Sept. 8, 2012; Tucson, AZ, USA; Arizona Wildcats quarterback Matt Scott (10) celebrates after scoring an 8 yard rushing touchdown during the second half against the Oklahoma State Cowboys at Arizona Stadium. The Wildcats beat the Cowboys 59-38. Mandatory Credit: Matt Kartozian-US PRESSWIRE

Arizona's win over Oklahoma State was well earned, not just given

Many credit the Arizona’s 59-38 victory to Oklahoma State itself, painting a picture that the Cowboys handed the Wildcats the win on a golden platter by not just shooting themselves in the foot, but by taking the gun from their own holster and blowing their own brains out.

In part, OSU most certainly helped Arizona out by coughing up 4 turnovers and 167 penalty yards (a school record). But make no mistake–the Wildcats earned this win more than the Cowboys gave it to them. Here are some things to remember about the game that has tended to be overlooked or forgotten by the media:

1. Field Goals Are Earned, Not Given

Last week, John Bonano missed two crucial chip shots that almost lost Arizona the game against Toledo. This week Bonano rebounded in a big way, hitting 3 out of 3 field goals, one of them from 46 yards away. That would be 9 points that were earned, not given.

2. These Turnovers Were Earned, Not Given

Sure, Oklahoma State had four turnovers. But Joseph Randle’s fumble did not simply drop out of his hands, it was stripped. Interceptions are not interceptions unless they are actually caught by the defender, and two of them were difficult grabs made off of a tip. The third interception (a pick 6) was made because freshmen quarterback Wes Lunt made the horrible decision to throw the ball–a horrible decision that was forced by Arizona’s well timed blitz.

3. Arizona’s Offense Was Earned, Not Given

Oklahoma’s defense has 8 returning starters, and coming into last week’s game, they were no amateurs. Though some personal fouls helped and kept drives alive, keep in mind that 4 out of 6 of Arizona’s touchdown drives required the Cats to go 66 yards or more (66, 75, 75, 75). When Oklahoma rallied in the 3rd quarter to bring the game within two, Arizona responded by going 75 yards in 5 plays in less than two minutes. Earned, not given.

4. Good Tackling is Earned, Not Given

I haven’t seen an Arizona defense tackle this well since the Desert Swarm years. It appears that the Wildcats have elected to play a bend-but-don’t-break scheme that prevents the big play and forces opponents to earn points the hard way by driving down the entire length of the field in short chunks. This scheme requires good tackling.

Under Stoops, Arizona’s defense played the same style, except they broke all the time due to crummy tackling–our players did not know the concept of wrapping up. Not so under RichRod. The Wildcats stuck Oklahoma State players dead in their tracks all night long, stopping OSU on a critical 4th and 1 and again on the very next drive on a critical 3rd and 1–the second time, OSU elected to punt. They frustrated running back superstar Joseph Randle to 123 hard earned yards on the ground and no touchdowns–his longest run went for 14 yards. Not a single OSU play went for over 50 yards, the longest being a 42 yard pass to Josh Stewart.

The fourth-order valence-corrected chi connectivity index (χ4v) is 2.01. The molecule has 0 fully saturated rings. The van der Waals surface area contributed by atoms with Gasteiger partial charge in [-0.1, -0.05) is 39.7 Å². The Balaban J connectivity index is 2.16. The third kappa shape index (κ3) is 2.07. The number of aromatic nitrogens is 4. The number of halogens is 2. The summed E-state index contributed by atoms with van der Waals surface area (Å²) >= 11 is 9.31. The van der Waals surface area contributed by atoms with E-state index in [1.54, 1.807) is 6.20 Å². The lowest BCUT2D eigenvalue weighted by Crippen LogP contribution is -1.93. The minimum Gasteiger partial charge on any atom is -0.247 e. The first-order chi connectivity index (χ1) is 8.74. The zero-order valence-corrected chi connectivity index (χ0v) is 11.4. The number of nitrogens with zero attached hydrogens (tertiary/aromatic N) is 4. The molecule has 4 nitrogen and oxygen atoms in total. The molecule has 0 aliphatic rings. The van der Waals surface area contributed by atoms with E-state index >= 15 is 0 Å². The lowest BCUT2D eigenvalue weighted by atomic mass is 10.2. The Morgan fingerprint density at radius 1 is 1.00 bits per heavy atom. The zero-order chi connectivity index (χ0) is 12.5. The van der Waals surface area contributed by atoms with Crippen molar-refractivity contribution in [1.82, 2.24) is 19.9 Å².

5. Good Coaching is Earned, Not Given

Throwing Mike Gundy out of his gameplan can only be done by superior coaching, which RichRod accomplished doing. Consider this: a fourth of OSU’s entire ground game came in the Cowboys’ first two scoring drives, giving them an early 14-0 lead; had they stuck more to the ground all night, this may have been a much closer game.

But, an effective bend-but-don’t break defense combined with an effective scoring offense will create frustration and impatience in the opponent–it wil make them feel as if time is running out. In the second quarter and down by only 2, Gundy acted as if it were the fourth quarter and the final drive of the game, electing to go for it on 4th and 1 at OSU’s own 47. His failure to convert set up great field position for Arizona that would create another touchdown for the Cats before the end of the half.

OSU ended up airing the ball out 60 times with a freshmen quarterback, electing to run the ball on only 32 attempts (Arizona ran it 49 times and passed it 41). They would not have done this had they not felt rushed, and you can thank RichRod and crew for making them feel that way.

6. Making no Mistakes is Earned, Not Given

Oklahoma State had 4 turnovers. Know how many the Wildcats had? Zero, zilch, nada–goose egg. They also played disciplined, allowing only 27 yards in penalties. That’s all I really have to say about that.

7. OSU’s Personal Fouls Against Matt Scott

Ok, yeah, those were given, pissing Matt Scott and crew off enough to make OSU look silly.

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